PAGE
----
3.  Regrets the decision taken by the Tobruk parliament to reject the Government of National Accord; believes that the endorsement of the Government of National Accord is a key step in the implementation of the Libyan Political Agreement;

4.  Remains concerned about the growing humanitarian crisis in Libya; urges all parties to cease violence, to refrain from actions creating further divisions and polarisation, and to seek solutions through political dialogue;

5.  Is deeply worried by the increasing presence of extremist organisations and movements in Libya; believes that these groups represent a major threat to the stability and security of the whole region, and also to the security of Europe;

6.  Is concerned about the security spillover of the Libyan conflict on Egypt and particularly Tunisia, but also on Algeria and its oilfields; stresses the role of the Libyan conflict in the increase in extremism in Tunisia; calls for the EU to reinforce its cooperation with Tunisia in the fight against terrorism and to increase its support for the socio-economic transition in Tunisia;

7.  Underlines the destabilising impact of the Libyan conflict on other countries in the Sahel region; stresses that the porosity of the Libyan borders and the lack of central political control have greatly facilitated the proliferation and trafficking of weapons, as well as the free movement of armed groups; calls on neighbouring countries and other regional actors to support the UNSMIL efforts at dialogue and to refrain from any action running counter to it;

8.  Endorses the EU NAVFOR MED Sophia operation in its efforts to tackle the flow of refugees and the traffickers who exploit them; recalls that the success of the operation is directly linked to the sustainability of the political dialogue in Libya and the need to restore peace and stability in the country; calls for an agreement to enable the EU mission to conduct operations in Libyan territorial waters shortly;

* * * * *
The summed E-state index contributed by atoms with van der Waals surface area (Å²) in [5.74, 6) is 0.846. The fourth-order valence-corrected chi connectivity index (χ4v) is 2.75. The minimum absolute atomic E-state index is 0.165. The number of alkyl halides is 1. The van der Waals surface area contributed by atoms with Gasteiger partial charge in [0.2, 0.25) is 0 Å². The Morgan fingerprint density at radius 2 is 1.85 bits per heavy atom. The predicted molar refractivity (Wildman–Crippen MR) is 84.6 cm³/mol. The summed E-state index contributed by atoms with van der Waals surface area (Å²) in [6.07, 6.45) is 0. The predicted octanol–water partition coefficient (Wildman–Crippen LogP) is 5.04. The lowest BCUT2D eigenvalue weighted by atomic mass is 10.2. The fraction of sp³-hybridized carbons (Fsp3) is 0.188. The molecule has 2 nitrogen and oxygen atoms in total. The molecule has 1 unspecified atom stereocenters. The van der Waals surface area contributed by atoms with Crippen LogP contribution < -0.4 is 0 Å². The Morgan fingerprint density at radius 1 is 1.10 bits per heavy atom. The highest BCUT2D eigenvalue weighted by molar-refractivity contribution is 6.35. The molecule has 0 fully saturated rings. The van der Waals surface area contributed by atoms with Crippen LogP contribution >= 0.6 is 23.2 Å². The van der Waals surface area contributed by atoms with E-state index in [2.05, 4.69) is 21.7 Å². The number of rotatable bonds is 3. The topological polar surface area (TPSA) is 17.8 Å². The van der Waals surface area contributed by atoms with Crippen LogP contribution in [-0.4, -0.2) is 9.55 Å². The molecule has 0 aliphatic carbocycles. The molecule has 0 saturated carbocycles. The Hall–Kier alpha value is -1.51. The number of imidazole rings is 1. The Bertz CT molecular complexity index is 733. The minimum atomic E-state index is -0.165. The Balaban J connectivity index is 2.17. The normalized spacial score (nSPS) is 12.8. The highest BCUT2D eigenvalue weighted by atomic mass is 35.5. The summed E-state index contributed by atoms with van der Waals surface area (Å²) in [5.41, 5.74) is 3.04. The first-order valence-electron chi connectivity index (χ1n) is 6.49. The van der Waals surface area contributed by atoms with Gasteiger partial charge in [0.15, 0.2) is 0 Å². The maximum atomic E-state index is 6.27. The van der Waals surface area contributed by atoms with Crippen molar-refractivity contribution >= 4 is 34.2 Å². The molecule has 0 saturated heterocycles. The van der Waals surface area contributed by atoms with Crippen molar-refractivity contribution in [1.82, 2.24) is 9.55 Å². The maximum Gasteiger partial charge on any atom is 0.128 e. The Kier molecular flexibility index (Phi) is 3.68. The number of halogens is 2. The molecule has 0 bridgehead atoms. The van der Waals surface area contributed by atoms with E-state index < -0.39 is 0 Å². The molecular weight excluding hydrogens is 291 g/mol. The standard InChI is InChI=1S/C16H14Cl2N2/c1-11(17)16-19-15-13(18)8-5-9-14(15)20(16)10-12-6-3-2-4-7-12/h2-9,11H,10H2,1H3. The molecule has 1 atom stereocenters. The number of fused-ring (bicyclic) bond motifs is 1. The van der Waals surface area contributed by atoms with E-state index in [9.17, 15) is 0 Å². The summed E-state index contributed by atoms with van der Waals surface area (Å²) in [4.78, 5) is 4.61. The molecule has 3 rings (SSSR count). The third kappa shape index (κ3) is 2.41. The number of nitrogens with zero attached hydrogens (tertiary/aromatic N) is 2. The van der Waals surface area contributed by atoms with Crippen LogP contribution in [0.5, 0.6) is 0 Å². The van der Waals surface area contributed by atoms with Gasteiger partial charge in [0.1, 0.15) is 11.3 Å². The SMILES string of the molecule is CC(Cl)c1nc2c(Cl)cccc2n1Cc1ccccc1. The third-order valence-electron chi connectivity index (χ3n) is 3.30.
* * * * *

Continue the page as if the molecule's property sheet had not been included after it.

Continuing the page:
9.  Calls for continued humanitarian, financial and political assistance from the EU and the international community for addressing the humanitarian situation in Libya, the plight of internally displaced persons and refugees and that of civilians facing disruption to access to basic services;

10.  Condemns the attacks by Daesh on Libya’s oil infrastructures; recalls that Libya’s over-reliance on the hydrocarbon industry is increasing its economic vulnerability; believes that economic recovery is an important step in Libya’s democratic transition;

11.  Underlines the Libyan ownership of the political process and the importance of its continued inclusiveness, including through the participation of women, civil society, and political and local actors;

12.  Welcomes the work of UNSMIL and the Special Representative of the UN Secretary-General, Martin Kobler;

13.  Calls on the Commission and the European External Action Service to coordinate Member States’ action in Libya and focus their support on state-building and institution-building, and, together with the Member States, the UN, NATO and regional partners, to assist in the creation of effective and nationally commanded and controlled security forces (armed forces and police forces) that can ensure peace and order in the country, while supporting the initialling of a ceasefire and designing a mechanism to monitor it; stresses that the EU should also give priority to assisting the reform of the Libyan justice system, as well as other areas crucial for democratic governance;

14.  Instructs its President to forward this resolution to the Vice-President of the Commission / High Representative of the Union for Foreign Affairs and Security Policy, the European External Action Service, the parliaments and governments of the Member States, the Libyan Government and House of Representatives, the UN Secretary-General, the Arab League and the African Union.

Legal notice - Privacy policy